In Sudan, thousands of lost boys fought off crocodiles and other dangers we can barely imagine and, as 60 Minutes II first reported 18 months ago, are happily flying off to a new life in the United States.
Their incredible journey began 15 years ago, Correspondent Bob Simon reports, in the midst of Sudan's civil war in which two million people died. Their parents were killed; many of their sisters were sold into slavery. Many boys died, too.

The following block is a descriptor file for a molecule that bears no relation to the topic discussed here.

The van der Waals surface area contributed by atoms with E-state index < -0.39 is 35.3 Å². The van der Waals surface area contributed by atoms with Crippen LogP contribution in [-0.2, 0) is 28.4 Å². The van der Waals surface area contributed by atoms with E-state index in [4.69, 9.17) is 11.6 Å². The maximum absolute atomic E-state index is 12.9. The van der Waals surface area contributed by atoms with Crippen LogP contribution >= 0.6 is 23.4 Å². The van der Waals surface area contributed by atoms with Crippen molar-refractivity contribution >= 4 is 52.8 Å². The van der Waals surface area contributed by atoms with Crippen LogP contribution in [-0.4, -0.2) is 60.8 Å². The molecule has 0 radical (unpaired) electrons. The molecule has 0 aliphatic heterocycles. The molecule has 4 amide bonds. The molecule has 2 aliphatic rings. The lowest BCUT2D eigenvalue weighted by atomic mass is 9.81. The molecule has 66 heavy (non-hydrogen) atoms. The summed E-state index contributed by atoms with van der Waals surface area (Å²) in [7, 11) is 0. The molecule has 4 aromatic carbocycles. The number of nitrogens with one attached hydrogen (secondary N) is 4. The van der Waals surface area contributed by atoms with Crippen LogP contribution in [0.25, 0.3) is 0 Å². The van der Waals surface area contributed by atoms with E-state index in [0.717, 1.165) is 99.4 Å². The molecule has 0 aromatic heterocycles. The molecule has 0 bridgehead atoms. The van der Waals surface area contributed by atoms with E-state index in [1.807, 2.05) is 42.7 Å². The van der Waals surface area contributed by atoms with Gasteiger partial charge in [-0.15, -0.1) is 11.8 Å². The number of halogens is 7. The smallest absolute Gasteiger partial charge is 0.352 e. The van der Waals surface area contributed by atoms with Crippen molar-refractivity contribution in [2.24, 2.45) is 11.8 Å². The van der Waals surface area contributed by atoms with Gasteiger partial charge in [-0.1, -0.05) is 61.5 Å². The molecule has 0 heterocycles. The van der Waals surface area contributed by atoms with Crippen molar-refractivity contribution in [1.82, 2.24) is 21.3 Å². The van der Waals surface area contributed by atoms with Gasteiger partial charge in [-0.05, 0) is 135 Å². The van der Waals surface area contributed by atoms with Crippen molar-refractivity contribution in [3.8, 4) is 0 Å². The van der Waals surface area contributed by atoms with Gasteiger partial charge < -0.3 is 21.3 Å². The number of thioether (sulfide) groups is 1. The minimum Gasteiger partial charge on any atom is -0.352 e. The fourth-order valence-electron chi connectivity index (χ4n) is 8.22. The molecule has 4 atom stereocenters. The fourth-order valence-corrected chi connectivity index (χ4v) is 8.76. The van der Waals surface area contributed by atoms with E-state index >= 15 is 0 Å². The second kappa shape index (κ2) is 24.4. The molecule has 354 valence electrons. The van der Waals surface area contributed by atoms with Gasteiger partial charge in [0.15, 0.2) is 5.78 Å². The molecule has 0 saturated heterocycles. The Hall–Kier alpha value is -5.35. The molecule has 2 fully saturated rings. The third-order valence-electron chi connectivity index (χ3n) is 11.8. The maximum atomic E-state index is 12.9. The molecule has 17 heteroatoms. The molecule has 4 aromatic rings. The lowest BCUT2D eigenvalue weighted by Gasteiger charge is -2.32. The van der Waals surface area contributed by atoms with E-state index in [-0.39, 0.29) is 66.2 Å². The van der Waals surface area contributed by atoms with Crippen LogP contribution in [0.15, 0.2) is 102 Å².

But the survivors started walking. How many more died of starvation or thirst or enemy fire in the years that followed will never be known. But in 1992, five years after their long march began, thousands walked into a refugee camp in Kenya. And for more than a year, many have been getting ready for another journey to a strange and foreign land.
Every Sunday, a plane arrives at the camp to take the boys from Kakuma to New York - and beyond. More than a thousand boys have taken this journey, and at least 3,000 more are slated to go. It's the largest resettlement of its kind in American history.